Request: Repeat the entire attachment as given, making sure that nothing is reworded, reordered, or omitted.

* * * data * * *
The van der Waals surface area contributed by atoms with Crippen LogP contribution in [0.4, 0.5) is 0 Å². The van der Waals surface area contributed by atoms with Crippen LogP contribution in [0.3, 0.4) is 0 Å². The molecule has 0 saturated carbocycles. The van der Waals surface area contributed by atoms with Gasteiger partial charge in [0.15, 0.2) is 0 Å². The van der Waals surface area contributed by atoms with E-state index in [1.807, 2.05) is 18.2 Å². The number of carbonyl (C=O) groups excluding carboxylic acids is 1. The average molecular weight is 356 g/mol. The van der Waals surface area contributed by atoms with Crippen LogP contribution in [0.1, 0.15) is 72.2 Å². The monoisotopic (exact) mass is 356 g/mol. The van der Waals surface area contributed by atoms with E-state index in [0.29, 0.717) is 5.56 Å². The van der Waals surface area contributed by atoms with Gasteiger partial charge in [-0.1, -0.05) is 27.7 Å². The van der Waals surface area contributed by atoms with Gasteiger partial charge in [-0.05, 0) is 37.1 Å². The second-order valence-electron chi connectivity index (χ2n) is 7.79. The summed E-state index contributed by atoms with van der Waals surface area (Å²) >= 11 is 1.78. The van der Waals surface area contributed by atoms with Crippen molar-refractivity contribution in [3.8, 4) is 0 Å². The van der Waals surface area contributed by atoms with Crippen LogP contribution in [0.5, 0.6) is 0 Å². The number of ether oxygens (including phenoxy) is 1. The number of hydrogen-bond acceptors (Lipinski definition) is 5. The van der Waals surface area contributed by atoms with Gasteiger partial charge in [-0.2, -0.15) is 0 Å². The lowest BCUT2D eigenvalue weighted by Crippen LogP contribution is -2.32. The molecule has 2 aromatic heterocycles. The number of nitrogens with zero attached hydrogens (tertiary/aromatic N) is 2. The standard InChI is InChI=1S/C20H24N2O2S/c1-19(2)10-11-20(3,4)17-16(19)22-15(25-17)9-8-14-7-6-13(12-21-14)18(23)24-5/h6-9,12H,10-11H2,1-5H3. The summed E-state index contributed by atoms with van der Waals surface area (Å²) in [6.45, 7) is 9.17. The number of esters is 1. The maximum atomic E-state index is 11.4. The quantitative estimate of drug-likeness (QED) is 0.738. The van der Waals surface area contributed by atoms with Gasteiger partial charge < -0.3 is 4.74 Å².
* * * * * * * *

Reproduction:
The van der Waals surface area contributed by atoms with Crippen LogP contribution in [0.4, 0.5) is 0 Å². The van der Waals surface area contributed by atoms with Crippen LogP contribution in [0.3, 0.4) is 0 Å². The molecule has 0 saturated carbocycles. The van der Waals surface area contributed by atoms with Gasteiger partial charge in [0.15, 0.2) is 0 Å². The van der Waals surface area contributed by atoms with E-state index in [1.807, 2.05) is 18.2 Å². The number of carbonyl (C=O) groups excluding carboxylic acids is 1. The average molecular weight is 356 g/mol. The van der Waals surface area contributed by atoms with Crippen LogP contribution in [0.1, 0.15) is 72.2 Å². The monoisotopic (exact) mass is 356 g/mol. The van der Waals surface area contributed by atoms with E-state index in [0.29, 0.717) is 5.56 Å². The van der Waals surface area contributed by atoms with Gasteiger partial charge in [-0.1, -0.05) is 27.7 Å². The van der Waals surface area contributed by atoms with Gasteiger partial charge in [-0.05, 0) is 37.1 Å². The second-order valence-electron chi connectivity index (χ2n) is 7.79. The summed E-state index contributed by atoms with van der Waals surface area (Å²) >= 11 is 1.78. The van der Waals surface area contributed by atoms with Crippen molar-refractivity contribution in [3.8, 4) is 0 Å². The van der Waals surface area contributed by atoms with Crippen LogP contribution in [0.5, 0.6) is 0 Å². The number of ether oxygens (including phenoxy) is 1. The number of hydrogen-bond acceptors (Lipinski definition) is 5. The van der Waals surface area contributed by atoms with Gasteiger partial charge in [-0.2, -0.15) is 0 Å². The lowest BCUT2D eigenvalue weighted by Crippen LogP contribution is -2.32. The molecule has 2 aromatic heterocycles. The number of nitrogens with zero attached hydrogens (tertiary/aromatic N) is 2. The standard InChI is InChI=1S/C20H24N2O2S/c1-19(2)10-11-20(3,4)17-16(19)22-15(25-17)9-8-14-7-6-13(12-21-14)18(23)24-5/h6-9,12H,10-11H2,1-5H3. The summed E-state index contributed by atoms with van der Waals surface area (Å²) in [6.45, 7) is 9.17. The number of esters is 1. The maximum atomic E-state index is 11.4. The quantitative estimate of drug-likeness (QED) is 0.738. The van der Waals surface area contributed by atoms with Gasteiger partial charge < -0.3 is 4.74 Å².